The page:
A 36-year-old nulliparous woman from Nigeria presented to a clinic with the complain of painless abdominal mass for one year. According to the patient, the mass had increased in size since it first appeared
History and Examination
On abdominal and pelvic examination, the doctors observed a mass that was consistent with the size of a 36-week gravid uterus. It seemed to be originating from the pelvis and was not tethered to any overlying structures. The rest of the examination was unremarkable.
Her past gynaecological history was non-significant. However, she was on anti-hypertensive medication amlodipine, 10 mg per day. Moreover, her surgical history consisted of an open myomectomy that was done three years back due to fibroids. She also had a pelvic ultrasound done prior to presentation, which was suggestive for adenomyosis.
Investigations and Work-up
The doctors sent a repeat ultrasound scan, along with baselines, for the assessment of the abdominopelvic mass found on examination. This was done in order to prepare the patient’s pre-operative workup. The lab reports showed a packed cell volume (PCV) of 36%, and fasting blood sugar of 80 mg/dl. The abdominopelvic ultrasound showed an anteverted, and bulky uterus with dimensions of 283 × 156 mm. The endometrium was 4 mm thick, along with myometrial diffuse enlargement. The rest of the findings were non-significant; therefore, the doctors made a diagnosis of adenomyosis. CT and MRI could not be performed due to unavailability of these investigation facilities in the clinic.
Surgery: Removal of the Abdomino-pelvic mass
The doctors performed an explorative laparotomy to manage adenomyosis and to remove the mass in the uterus. During the laparotomy the doctors found a firm tumor of 40 cm diameter, weighing 6.5 kg. The tumor was adherent to the omentum, with enlarged omentum vessels. The ovaries, fallopian tubes and the retroperitoneum were not involved. However, the tumor extended towards the sub-umbilical area of the abdominal wall. The doctors excised the tumour along with wide free margins. Moreover, they also performed a partial omentectomy. The excised mass was sent for histopathology.
The woman was stable postoperatively and no complications were observed. The doctors discharged her on the 7th post-operative day.
Diagnosis: Desmoid Tumor
The histopathology report of the excised tumor revealed a desmoid-type fibromatosis. The doctors decided to follow up with the patient for the subsequent months. Ten months after the patient’s surgery, she presented with an incisional hernia. Thus, the doctors decided to perform surgery to manage the hernia. The surgery was uneventful, with no post-operative complications.
Prospect and Future Implications: Desmoid Tumor
This case highlights the need for timely intervention for abdominopelvic masses, especially in areas where facilities such as MRI and CT scan are not available. A delay in diagnosis may lead to delayed surgery and thus growth of tumor, in addition to other complications related to the tumor. Therefore, when encountering an abdominopelvic mass in females should always raise the suspicion of any of these masses or tumors : leiomyoma, desmoid tumors, ovarian cyst, and ovarian malignant tumor. In this case, the female was offered hysterectomy at a clinic after the first ultrasound scan which revealed the abdominopelvic mass, which may have lead her to consult a local clinic. This eventually lead to an explorative laparotomy, which aided in timely management and diagnosis of the tumor.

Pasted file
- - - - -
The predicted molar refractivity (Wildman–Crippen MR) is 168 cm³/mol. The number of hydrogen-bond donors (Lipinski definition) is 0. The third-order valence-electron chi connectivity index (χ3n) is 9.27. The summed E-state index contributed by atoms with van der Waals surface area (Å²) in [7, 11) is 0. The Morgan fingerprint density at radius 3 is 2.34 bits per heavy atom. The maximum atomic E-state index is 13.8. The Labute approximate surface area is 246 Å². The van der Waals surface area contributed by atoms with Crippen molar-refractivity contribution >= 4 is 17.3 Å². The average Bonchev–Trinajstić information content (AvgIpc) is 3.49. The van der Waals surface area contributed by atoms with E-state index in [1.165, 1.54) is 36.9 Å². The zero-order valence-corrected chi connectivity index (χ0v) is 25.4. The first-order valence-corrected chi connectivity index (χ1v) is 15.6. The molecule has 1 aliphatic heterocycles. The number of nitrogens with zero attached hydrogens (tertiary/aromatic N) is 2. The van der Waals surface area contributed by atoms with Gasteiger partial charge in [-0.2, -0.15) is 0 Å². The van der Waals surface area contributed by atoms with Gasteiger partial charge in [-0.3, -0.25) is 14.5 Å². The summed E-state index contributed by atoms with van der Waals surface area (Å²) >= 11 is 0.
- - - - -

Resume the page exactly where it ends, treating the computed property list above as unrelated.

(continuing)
Desmoid Tumor: Overview
Desmoid tumours are benign tumours that originate from the fascia and aponeurosis of a muscle. They can grow in any area of the body, and can be classified into benign and aggressive tumors. The former is not associated with FAP, whereas, the latter is associated with FAP.
They can be asymptomatic and may even present as pain, local infiltrating mass, loss of function in the affected area, nausea and cramps.
The risk factors the predispose young women to the development of desmoid tumors are young age, pregnancy, muscle injury, history of colectomy, contraceptive use and a family history of FAP. Moreover, an association between previous abdominopelvic surgery and the development of desmoid tumor is seen due to the risk of development of the tumor on previous scars in this region.
The investigations that are used to diagnose desmoid tumors are radiological scans such as CT, Ultrasound and MR. Definitive diagnosis, however, is always made on histopathology.
The management of desmoid tumors varies due to the unpredictable nature of the growth of the tumor. This is because the pathophysiology of the tumor is poorly understood. Treatment depends on the stage of the tumours ( based on growth, size and presence of symptoms). Stages I, II and III can be managed with a variety of treatment modalities such as as non-steroidal anti-inflammatory drugs (NSAIDs), selective tyrosine kinase inhibitor, anti-estrogens, chemotherapy, and surgical resection. However, Stage IV tumors, tend to show aggressive growth along with aggressive and early presentation of symptoms. Moreover, the risk of complications and early death is drastically increased. Therefore, medical and surgical management is usually impossible.